There’s a picture of my sister in our family album that has inspired a family idiom: the purple kitty face. In the photo, my sis is standing in our driveway on a summer day wearing light blue undies and holding a tiny black kitten, scooped from a litter of mates produced by our ginger cat, Selena. In her sweet and quirky four-year-old way, she had convinced herself (and probably me) that the kitty was not black, but purple.
If you look closely at my sister’s expression, you’ll notice that her lips are pursed tightly in a sort of painfully loving grimace. Her teeth are clenched, as are her two little hands that are quickly crushing purple kitty’s spindly rib cage.
If a thought bubble could appear magically above my sister’s head it would say, “You’re so cuuuuuuttteee! I love you to deeeeeaaaaath!” Fortunately, no animals were injured in the filming of that scene. At least not that we knew of, anyway. I imagine that Mom swooped toward her daughter after snapping the pic, rescued the kitten from imminent death and returned her to the cardboard box from whence she came.
There’s a psycho-medical term for this exact situation I’m sure, but nothing quite pins the tail on the donkey like purple kitty. (Though that Looney Tunes scene with Daffy Duck and the Abominable Snow Man comes close, “I will hug him and squeeze him and call him George.”)
The purple kitty is sort of like that feeling of being insanely cold. When you’re so cold that shaking is involuntary. Only when you notice that your teeth are chattering so much your jaw hurts and your thighs are sore from tightening them against the weather do you become aware of the tension and mindfully release it… only to squeeze up again with the next frigid gust. (I’m a lifelong New Englander, I know about these things.)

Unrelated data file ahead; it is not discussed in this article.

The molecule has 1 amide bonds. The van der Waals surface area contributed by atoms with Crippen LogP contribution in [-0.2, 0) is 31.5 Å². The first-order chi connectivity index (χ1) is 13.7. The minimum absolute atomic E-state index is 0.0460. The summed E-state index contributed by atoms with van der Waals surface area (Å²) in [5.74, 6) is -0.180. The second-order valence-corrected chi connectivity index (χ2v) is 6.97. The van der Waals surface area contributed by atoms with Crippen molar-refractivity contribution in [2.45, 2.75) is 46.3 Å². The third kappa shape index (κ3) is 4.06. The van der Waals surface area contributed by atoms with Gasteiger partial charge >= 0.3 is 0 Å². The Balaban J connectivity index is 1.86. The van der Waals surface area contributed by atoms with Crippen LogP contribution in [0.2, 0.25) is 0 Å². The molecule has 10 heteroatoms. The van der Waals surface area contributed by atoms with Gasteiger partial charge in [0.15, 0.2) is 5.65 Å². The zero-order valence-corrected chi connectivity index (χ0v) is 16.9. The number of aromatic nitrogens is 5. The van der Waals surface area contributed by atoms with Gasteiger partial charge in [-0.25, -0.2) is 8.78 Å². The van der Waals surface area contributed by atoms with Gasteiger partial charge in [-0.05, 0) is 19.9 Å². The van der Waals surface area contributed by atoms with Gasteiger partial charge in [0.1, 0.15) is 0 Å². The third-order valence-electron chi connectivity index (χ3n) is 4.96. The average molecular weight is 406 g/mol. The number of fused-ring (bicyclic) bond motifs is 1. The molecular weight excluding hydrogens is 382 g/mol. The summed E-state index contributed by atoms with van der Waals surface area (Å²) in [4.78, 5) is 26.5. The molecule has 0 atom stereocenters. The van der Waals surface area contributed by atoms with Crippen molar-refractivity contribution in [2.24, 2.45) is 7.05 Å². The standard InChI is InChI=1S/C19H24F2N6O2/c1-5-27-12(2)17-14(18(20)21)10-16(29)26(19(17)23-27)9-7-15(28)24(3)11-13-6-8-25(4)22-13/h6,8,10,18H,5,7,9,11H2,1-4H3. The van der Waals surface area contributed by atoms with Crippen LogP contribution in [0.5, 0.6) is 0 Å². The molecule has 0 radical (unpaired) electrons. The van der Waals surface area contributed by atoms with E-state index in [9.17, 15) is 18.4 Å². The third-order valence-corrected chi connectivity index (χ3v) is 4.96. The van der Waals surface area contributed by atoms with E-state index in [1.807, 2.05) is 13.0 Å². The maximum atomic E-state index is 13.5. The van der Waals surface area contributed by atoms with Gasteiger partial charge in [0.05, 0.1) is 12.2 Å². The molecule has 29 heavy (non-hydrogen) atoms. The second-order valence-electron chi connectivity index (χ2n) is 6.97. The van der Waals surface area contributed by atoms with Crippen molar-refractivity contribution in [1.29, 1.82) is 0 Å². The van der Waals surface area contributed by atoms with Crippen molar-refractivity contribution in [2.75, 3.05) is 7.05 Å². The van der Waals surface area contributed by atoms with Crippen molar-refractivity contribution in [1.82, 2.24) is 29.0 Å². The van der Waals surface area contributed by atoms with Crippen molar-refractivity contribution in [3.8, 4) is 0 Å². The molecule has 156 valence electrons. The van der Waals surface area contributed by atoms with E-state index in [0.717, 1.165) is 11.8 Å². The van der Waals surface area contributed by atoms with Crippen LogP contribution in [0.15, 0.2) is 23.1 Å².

My children make the purple kitty face all the time. We just got a puppy and she is often the recipient of squeezey loving. But I know it’s not just a behavior reserved for my family. All kids do this. I remember one day my old boss came into work and told us that her beloved family pet, a hamster, was laid to rest in a shoe box that morning – a victim of her daughter’s loving embrace. It happens. And not just with animals.
I remember doing this with my neighbor as a kid. He was such an adorable baby. I remember hugging him a little to tight, sucking my breath in through clenched teeth, body shaking from the effort of physical love, releasing only when the little toe headed cutiepie squeaked rather than exhaled. Honestly, sometimes I notice myself doing it still. What can I say? Babies are cute.
As a parent of small children, I’ve noticed that my purple kitty face, once associated with over-loving, has become one of Holy-Shit-I-Can’t-Take-It-Anymore-You-Are-Driving-Me-Crazy-And-I-Need-You-To-Stop-Screaming-At-Each-Other-Before-My-Eyeballs-Eject-From-My-Skull. I think the more common term for this is frustration, but frustration is not a rich enough word for the exasperation, disheartened-ness, desperateness, and anger that I can feel when my kids are totally obnoxious.